Sir Mortimer Wheeler is without doubt one of the big names of archaeology and along with his contributions to furthering our knowledge of Britain's past is best known for the ground breaking work in India. The area he worked in on the Pakistani/Indian border has become known as the Indus Valley Culture for its geographical location and whilst people tend to focus on the more glamorous regions of Egypt and Sumer, it is quite possible that his area of interest may be a pivotal pin in our understanding of mans development. In this book Wheeler provides a good introduction to the ancient history and development of that area, and whilst in the years since it was written some of the theories have moved on, this does still act as a good place to start.
Before delving into the big stuff, wheeler manages to acclimatise the reader by laying down some background information regarding climate, the nature of village and settlement patterns and shows the rich and diverse living that was to be had in the region. With the table set before the reader it is time to serve up the main course and what a feast it is. The two city sites, Harappa and Mohenjo-Daro feature heavily and along with the other lesser sites, the actual dig sites take up about a quarter of the book. The text is supplemented by some helpful plans and cross sections to aid your understanding of what was found.
Along side the specifics of actual finds and individual cities the book then takes these discoveries and uses them to paint a picture of the culture as a whole. Trade, transport, military service, farming, burial and arts and craft are all examined to show a culture flourishing not only at the same time as early dynastic Egypt but in many was as accomplished. A wealth of line drawings helps illustrate everything from jewellery and pottery styles to weapons and the tail section of the book contains over thirty black and white photographs of the sites.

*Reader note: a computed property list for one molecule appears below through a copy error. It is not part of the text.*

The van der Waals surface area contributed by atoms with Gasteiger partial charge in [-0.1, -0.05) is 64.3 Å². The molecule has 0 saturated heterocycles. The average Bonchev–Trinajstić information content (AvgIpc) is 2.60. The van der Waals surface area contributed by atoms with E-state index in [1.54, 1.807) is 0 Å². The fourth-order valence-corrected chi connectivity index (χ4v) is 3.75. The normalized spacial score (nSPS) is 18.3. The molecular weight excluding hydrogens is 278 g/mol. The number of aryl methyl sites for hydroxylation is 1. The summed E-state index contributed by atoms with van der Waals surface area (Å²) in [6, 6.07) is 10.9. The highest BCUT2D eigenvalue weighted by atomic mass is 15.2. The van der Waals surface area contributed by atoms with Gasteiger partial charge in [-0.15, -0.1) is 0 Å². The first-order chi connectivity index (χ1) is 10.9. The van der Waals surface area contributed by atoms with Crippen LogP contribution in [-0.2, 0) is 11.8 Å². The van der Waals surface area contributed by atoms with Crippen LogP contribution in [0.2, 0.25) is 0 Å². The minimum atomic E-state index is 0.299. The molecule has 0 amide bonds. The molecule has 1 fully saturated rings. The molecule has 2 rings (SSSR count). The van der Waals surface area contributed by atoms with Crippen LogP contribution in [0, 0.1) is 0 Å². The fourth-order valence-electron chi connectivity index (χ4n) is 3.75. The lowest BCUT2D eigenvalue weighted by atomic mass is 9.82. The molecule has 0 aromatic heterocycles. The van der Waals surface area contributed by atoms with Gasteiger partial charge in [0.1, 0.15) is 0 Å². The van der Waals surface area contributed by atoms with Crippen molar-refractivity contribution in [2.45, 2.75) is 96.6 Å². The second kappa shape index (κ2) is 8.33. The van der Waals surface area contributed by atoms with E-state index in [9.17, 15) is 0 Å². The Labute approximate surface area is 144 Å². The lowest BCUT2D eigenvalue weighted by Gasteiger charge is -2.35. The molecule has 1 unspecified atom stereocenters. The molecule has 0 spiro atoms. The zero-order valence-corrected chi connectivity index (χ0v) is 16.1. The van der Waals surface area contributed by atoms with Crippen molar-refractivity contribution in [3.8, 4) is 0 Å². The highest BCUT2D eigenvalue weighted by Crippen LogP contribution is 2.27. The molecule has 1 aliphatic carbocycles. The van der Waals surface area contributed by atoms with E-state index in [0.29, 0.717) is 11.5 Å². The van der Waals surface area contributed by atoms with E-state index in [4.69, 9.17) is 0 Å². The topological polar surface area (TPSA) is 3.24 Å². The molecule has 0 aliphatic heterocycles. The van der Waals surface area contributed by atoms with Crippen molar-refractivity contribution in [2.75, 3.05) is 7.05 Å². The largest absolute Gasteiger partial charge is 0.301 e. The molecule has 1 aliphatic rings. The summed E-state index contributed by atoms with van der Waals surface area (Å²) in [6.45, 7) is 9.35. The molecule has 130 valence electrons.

To place the culture in its slot in history a table of dating based on carbon 14 results is included, incidentally running from 2605 BC to 1640 BC.
As I mentioned before as the book was first published over fifty years ago, it does suffer from new discoveries undermining some of its value. The big argument that has dogged this area of cultural development is the idea that a later Aryan race invaded from the north and brought about the demise of this culture. This was an idea prevalent in Wheelers time but like many of these invasion and dispersal theories has been shelved in favour of a more gentle assimilation model. This aside the book does provide a good starting point for those that wish to acquaint themselves with one of the lesser-known areas of ancient history. The specific details on the city sites are especially useful even if some of the conclusions have been re-drawn.
What is particularly relevant to the modern reader are the obvious links between this culture and those of Egypt and the Fertile Crescent, trade connections and the exchange of ideas are obvious showing that even though the Indus Valley Culture is currently far less understood than its neighbours it in no way stood in splendid isolation. At only 140 pages it is not a massive challenge to read and is written in a way that is informative without being overwhelming and detailed without being overly academic. It's the sort of book that you expect from such an accomplished talent as Sir Mortimer Wheeler.